LILONGWE, Malawi | A U.S. and Malawi Defense Force humanitarian medical exercise being conducted here is enhancing the partners’ medical capabilities and their ability to work together in response to a future crisis or emergency response, the commander of the National Guard element providing command and control for the operation reported.
The exercise, MEDREACH 11, kicked off May 3 and continues through May 16. It brings together about 100 U.S. and 300 Malawi troops. The exercise includes classroom instruction, field training, and civic assistance activities, to include medical and dental outreach programs in specific areas of Lilongwe.
Malawi is a landlocked country located in southeast Africa. Lilongwe is the capital city.
The goal of the exercise is for the two militaries to learn from each other as they forge close partnerships that benefit both nations, as well as the broader region, explained Army Brig. Gen. Robert Pratt, commander of the Illinois National Guard’s 404th Maneuver Enhancement Brigade.
“This is a great operation for us,” Pratt said. “We are learning from each other, and we are both stronger because of that.”
The impact of MEDREACH 11 goes beyond patients treated and friendships formed, said Navy Cmdr. Jonathan Adams, exercise planner for U.S. Africa Command. The exercise, he said, is part of Africom’s engagement in Africa that’s aimed at strengthening partnerships and partner capacity.
The ultimate goal, Adams explained, is to help African nations better support the African Union’s Regional Standby Force concept so they can respond together in times of crises -- providing humanitarian assistance and disaster response, deploying peacekeeping forces or responding to a regional threat.
“One of the far-reaching goals of Africom, in general, is to aid the Africans in dealing with African challenges,” Adams said.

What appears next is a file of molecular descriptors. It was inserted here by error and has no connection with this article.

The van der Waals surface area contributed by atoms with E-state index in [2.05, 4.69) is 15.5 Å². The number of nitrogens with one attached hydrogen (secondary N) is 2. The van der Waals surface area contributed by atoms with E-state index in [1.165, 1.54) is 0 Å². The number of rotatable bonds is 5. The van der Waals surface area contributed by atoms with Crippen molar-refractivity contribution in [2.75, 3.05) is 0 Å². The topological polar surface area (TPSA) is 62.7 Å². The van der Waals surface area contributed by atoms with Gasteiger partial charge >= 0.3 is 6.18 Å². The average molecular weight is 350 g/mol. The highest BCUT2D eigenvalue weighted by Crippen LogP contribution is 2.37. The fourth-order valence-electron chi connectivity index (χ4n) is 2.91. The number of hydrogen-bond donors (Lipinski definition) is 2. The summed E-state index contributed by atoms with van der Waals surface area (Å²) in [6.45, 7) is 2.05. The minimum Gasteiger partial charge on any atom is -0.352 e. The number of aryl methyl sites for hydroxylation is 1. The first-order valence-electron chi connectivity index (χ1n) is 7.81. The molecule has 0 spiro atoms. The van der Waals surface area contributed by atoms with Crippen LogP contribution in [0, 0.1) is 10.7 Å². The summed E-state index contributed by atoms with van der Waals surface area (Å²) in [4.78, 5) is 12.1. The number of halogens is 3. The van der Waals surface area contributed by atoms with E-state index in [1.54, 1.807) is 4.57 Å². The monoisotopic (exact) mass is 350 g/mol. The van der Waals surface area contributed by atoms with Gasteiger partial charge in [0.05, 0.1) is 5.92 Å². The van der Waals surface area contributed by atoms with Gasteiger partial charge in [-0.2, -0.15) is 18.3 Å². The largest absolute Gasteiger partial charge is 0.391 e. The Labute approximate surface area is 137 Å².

The best way to accomplish that, he said, is through a robust exercise program built on strong military-to-military relationships. MEDREACH 11, led by U.S. Army Africa, is among 16 Africom exercises conducted this fiscal year alone.
Many, like MEDREACH, he said, have a medical focus.
The U.S. military has a long history of medical engagement in Africa, Adams explained. For nearly a decade, he said, U.S. European Command conducted medical exercises in Africa, deploying teams of doctors, dentists and support personnel to provide joint-combined medical training and humanitarian assistance.
The standup of Africom has changed the focus of the exercise program, Adams said, noting the goal now is to strengthen relationships already formed while helping host nations’ militaries build professionalism and capability.
Adams said medical clinics and civic-action programs remain key pieces of the exercise planning.
“But our major focus is on increasing the capabilities and our interoperability with the [African] medical forces that will be deployed for future operations,” he said.
Africom is striving to promote more regional military cooperation, Adams said, so African nations are better prepared to respond together to a regional crisis.
MEDREACH 11 is a bilateral exercise, he said, with observers from Mozambique, Botswana, Namibia and Lesotho expected to participate.
“Our future goal is to have it truly be a multilateral, cooperative exercise,” Adams said. “By proving our goodwill and showing the benefit of working with Africom, we hope to encourage more cooperation from the others at the same time.”
For example, he said, the Natural Fire exercise series in eastern Africa has brought together militaries from regional neighbors and the United States to focus on humanitarian and civic assistance, disaster relief and security.
“That involves many partners from the eastern African region, not just one,” Adams said. “And when we get that more truly established in other regions as well, that will be our big goal.”
Additional multilateral exercises are in the discussion or planning stages, he said. Such multilateral military-to-military engagement, he added, will posture African nations to better provide for their own security and crisis response.
The African Standby Force was stood up to be an international, continental African military force envisioned to deploy during times of crisis in Africa under the direction of the African Union. All five African regions -- north, south, east, west and central -- are in the process of establishing regional brigades to support the concept.
The success of this concept in supporting a secure, stable environment that prevents violent extremism from taking root affects far more than the African continent, Adams said.
“A secure Africa improves security worldwide,” he said. “By improving regional stability, we help to build the militaries and the governments that can prevent these [terrorist] sanctuaries from being created, and in the bigger scheme, reduce the effectiveness of the enemies who would do harm to us from those bases of insecurity.”